By Sam Banda Jnr:
Climate change comedian Mark Sampson has said he is excited to have held shows in the country, particularly in Lilongwe, but bemoaned his failure to hold shows in Blantyre due to breakdown of the Big Green Truck fuelled by recycled waste vegetable oil and solar power.
Sampson and his family have travelled to several countries in Africa as part of the Africa Clockwise initiative to talk about climate change and its effects.
Having been in the comedy world for years, Sampson, decided to use comedy to talk about issues of climate change.
“It’s been an exciting time in Malawi, we have been here for more than 50 days now. Malawi is a beautiful country with friendly people and it is truly the Warm Heart of Africa. I have managed to hold a couple of shows in Lilongwe and the reception has been very good,” Sampson said.
Africa Clockwise is the name of the epic journey the stand-up comedian is using with an aim of inspiring others to travel to Africa, think green and seize the day.
“With our ecological clock ticking, our mission is to investigate how Africa can show the world how to cope with climate change. The journey in the Big Green Truck is clockwise – both as a direction, and as an awareness, time now is crucial and all we need is to wake up and take proactive steps to prepare for an environmentally compromised future,” Sampson said.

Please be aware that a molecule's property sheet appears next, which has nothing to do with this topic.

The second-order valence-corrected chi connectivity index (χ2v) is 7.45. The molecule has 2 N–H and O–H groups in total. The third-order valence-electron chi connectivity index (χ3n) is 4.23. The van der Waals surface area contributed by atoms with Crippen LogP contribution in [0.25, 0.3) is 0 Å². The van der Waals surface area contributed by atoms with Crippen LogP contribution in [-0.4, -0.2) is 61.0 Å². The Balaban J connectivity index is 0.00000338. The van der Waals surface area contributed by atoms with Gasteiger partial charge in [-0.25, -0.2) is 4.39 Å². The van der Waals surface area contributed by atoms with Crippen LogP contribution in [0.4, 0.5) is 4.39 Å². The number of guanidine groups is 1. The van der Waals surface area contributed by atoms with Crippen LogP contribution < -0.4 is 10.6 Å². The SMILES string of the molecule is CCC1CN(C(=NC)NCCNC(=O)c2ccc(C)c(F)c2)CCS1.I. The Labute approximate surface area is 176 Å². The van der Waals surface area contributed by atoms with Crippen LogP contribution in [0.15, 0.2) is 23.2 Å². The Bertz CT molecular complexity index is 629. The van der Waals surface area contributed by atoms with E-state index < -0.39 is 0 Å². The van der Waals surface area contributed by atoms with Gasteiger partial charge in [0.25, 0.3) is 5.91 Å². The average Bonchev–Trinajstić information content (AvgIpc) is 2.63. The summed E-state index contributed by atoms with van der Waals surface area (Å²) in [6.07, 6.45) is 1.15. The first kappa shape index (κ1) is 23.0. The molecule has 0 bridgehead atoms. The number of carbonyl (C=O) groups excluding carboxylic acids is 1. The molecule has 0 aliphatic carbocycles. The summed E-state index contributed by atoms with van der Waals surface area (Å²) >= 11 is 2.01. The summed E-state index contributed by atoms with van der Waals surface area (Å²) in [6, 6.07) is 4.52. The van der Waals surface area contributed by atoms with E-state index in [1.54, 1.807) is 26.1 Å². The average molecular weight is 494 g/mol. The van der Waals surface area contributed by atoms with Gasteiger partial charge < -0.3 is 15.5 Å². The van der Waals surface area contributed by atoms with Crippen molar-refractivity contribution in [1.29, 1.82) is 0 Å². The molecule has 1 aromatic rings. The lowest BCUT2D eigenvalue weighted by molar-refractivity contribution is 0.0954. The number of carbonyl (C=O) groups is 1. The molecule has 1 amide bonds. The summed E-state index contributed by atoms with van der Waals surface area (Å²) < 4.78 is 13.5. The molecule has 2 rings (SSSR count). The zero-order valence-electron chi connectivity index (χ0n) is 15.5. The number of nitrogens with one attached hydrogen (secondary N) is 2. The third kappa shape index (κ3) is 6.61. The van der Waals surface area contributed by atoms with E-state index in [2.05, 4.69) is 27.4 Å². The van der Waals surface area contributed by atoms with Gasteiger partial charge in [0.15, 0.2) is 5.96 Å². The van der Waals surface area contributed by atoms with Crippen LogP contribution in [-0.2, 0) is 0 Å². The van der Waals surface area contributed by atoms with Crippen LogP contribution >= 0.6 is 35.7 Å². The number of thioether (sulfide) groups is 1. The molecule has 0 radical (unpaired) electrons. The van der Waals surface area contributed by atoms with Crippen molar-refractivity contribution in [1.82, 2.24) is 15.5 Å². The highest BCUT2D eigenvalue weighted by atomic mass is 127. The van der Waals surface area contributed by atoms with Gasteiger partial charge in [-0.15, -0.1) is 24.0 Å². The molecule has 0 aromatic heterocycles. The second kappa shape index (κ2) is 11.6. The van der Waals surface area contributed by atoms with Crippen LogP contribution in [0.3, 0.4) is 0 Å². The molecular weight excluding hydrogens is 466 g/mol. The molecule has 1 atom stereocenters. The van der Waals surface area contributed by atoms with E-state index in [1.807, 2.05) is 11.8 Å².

Meeting him in the Big Green Truck in Lilongwe where the family has experienced a breakdown, Sampson, said: “I was supposed to hold performances in Blantyre but due to the breakdown, it has not been possible. I am looking forward to holding performances once we sort out the problem”.
The comedian was expected to hold two shows in Blantyre with the first at Jacaranda Cultural Centre and then Blantyre Sports Club but they were cancelled.
“At the moment I wouldn’t say when we will be in Blantyre because we have to work on the truck. We were testing it and we are hoping that things will work out,” he said.
Sampson said he was looking forward to doing more using comedy to sensitise people about climate change and that through their positive stories, they aim to challenge clichéd images of the overwhelming doom of global warming and the dark continent and to hold hands out across Africa spreading a message of connection and mutual support.